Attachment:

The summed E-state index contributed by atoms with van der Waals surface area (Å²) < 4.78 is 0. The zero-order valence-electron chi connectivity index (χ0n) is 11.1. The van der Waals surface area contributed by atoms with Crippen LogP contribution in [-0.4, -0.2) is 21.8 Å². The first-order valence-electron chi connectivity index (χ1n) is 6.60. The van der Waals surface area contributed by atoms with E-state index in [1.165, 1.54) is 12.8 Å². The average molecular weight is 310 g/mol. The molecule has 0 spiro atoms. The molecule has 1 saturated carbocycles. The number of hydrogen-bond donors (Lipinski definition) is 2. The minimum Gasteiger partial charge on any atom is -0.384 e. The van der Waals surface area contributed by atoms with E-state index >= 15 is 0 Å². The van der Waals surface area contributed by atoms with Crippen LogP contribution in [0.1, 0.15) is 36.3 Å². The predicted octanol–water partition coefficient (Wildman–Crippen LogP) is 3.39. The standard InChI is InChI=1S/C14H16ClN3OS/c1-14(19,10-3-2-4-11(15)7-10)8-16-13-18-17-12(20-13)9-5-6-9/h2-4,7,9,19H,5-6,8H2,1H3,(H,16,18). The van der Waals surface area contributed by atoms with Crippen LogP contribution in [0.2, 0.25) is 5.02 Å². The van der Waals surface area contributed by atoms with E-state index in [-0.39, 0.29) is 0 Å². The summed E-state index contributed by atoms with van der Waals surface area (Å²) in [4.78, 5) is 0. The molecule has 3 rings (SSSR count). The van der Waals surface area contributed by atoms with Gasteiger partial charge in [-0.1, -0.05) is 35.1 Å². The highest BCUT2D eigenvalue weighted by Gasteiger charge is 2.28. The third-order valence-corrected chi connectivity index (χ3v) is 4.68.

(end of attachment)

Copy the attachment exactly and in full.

The summed E-state index contributed by atoms with van der Waals surface area (Å²) < 4.78 is 0. The zero-order valence-electron chi connectivity index (χ0n) is 11.1. The van der Waals surface area contributed by atoms with Crippen LogP contribution in [-0.4, -0.2) is 21.8 Å². The first-order valence-electron chi connectivity index (χ1n) is 6.60. The van der Waals surface area contributed by atoms with E-state index in [1.165, 1.54) is 12.8 Å². The average molecular weight is 310 g/mol. The molecule has 0 spiro atoms. The molecule has 1 saturated carbocycles. The number of hydrogen-bond donors (Lipinski definition) is 2. The minimum Gasteiger partial charge on any atom is -0.384 e. The van der Waals surface area contributed by atoms with E-state index >= 15 is 0 Å². The van der Waals surface area contributed by atoms with Crippen LogP contribution in [0.1, 0.15) is 36.3 Å². The predicted octanol–water partition coefficient (Wildman–Crippen LogP) is 3.39. The standard InChI is InChI=1S/C14H16ClN3OS/c1-14(19,10-3-2-4-11(15)7-10)8-16-13-18-17-12(20-13)9-5-6-9/h2-4,7,9,19H,5-6,8H2,1H3,(H,16,18). The van der Waals surface area contributed by atoms with Crippen LogP contribution in [0.2, 0.25) is 5.02 Å². The van der Waals surface area contributed by atoms with E-state index in [-0.39, 0.29) is 0 Å². The summed E-state index contributed by atoms with van der Waals surface area (Å²) in [4.78, 5) is 0. The molecule has 3 rings (SSSR count). The van der Waals surface area contributed by atoms with Gasteiger partial charge in [-0.1, -0.05) is 35.1 Å². The highest BCUT2D eigenvalue weighted by Gasteiger charge is 2.28. The third-order valence-corrected chi connectivity index (χ3v) is 4.68.